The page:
Preventing unwanted salad surprises
By Department of Agricultural and Biological Engineering
May 2, 2018

by Matthew Niewiara

A few weeks ago, right before spring break, our senior design team, known as “Team Frog Fence” had the opportunity to travel to California.  Our task is quite unique: come up with a suggested fence design to keep frogs out of lettuce fields.  The team consists of myself, Lucia Dunderman, Noor Farahmandpour, and Brandon Spencer.  Our advisors are Dr. Paul Davidson, Dr. Michelle Green, and Dr. Jonathan Warner.  Additionally, Dr. Daniel Hughes is our team’s herpetologist, our resident expert on the Pacific Tree Frog, the species that is causing the problem.   

Designing a fence to keep frogs out of lettuce fields seems like a simple task at first. However, due to the Pacific Tree Frog’s agile climbing ability, the task is quite complex.  These frogs have been known to climb vertical (or even steeper) surfaces.  The presumed reason they end up in the lettuce fields is that it is an ideal habitat for them.  Once the frogs breed in any source of nearby water, the moist leafy greens provide a haven from the hot, sunny, and windy environment of the Salinas Valley.

One might not think that a tiny frog, about the size of a golf ball, could cause a severe problem on these huge ranches of spinach, lettuce, and other greens.  However, due to potential food safety risks, any foreign animal entering the field could cause contamination.  Moreover, most consumers aren’t too happy when they find a frog (dead or alive) inside their bag of pre-packaged greens.  Despite the free added protein, it’s not the most appetizing sight!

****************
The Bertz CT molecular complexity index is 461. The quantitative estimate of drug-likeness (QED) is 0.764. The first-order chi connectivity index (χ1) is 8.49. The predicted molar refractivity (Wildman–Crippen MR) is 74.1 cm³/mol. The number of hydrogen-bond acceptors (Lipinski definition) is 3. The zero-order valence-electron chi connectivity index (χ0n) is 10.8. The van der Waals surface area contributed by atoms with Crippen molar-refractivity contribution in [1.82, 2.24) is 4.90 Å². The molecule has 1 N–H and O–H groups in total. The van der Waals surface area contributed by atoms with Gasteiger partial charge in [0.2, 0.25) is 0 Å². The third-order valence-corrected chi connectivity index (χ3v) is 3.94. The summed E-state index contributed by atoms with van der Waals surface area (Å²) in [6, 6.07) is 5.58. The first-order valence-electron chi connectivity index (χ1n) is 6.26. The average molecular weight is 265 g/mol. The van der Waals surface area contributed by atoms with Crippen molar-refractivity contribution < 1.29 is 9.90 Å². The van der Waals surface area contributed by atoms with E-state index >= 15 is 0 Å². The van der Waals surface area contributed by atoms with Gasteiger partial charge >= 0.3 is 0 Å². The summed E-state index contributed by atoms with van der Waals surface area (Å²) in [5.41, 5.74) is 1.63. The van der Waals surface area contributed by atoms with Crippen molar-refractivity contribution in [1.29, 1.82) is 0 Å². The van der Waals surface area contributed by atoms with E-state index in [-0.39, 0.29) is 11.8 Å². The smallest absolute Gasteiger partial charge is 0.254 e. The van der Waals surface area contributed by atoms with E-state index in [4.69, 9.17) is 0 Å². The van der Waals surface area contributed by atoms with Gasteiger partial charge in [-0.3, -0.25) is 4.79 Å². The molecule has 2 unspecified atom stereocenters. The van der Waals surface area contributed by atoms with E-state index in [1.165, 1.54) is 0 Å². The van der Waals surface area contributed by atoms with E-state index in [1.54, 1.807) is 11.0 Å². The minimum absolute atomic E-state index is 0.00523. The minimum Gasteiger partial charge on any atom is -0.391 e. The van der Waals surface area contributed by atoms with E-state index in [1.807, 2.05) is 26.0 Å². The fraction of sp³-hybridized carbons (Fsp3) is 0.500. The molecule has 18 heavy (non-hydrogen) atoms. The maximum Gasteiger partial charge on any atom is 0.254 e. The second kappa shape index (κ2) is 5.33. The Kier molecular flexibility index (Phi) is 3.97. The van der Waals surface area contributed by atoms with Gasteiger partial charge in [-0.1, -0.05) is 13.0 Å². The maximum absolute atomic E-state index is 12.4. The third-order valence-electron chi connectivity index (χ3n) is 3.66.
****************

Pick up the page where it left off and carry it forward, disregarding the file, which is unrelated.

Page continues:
Our team definitely made the most of our short trip to California.  We met up with a knowledgeable group of leafy green stakeholders to discuss the problem and potential solutions.  We were able to visit various farms in the area to see first-hand where the fence might be installed.  This was an invaluable portion of the trip because we were able to get a much better sense of the scale of the problem.

Our team has just recently finished conducting materials tests in the ABE wind tunnel to test durability.  The Salinas Valley has extreme wind conditions that can easily rip apart some materials, so it’s essential that the material is durable.  We have been considering multiple aspects of the design including the size and asperity of the mesh, as well as top lip designs.  Because we currently do not have live frogs to test with, these design components will be suggested for experimentation in the future. 

Even though our team project is coming to a close, this study originated with Drs. Green and Davidson, and their grant has a total duration of two years.  Therefore further material testing, along with testing of other deterrent methods and live frog testing, will need to be conducted.  By the end of this project, our team will have played a critical role in the development of a novel method to keep frogs out of lettuce fields - and prevent unwanted salad surprises!

[Matthew Niewiara is a senior in Agricultural and Biological Engineering]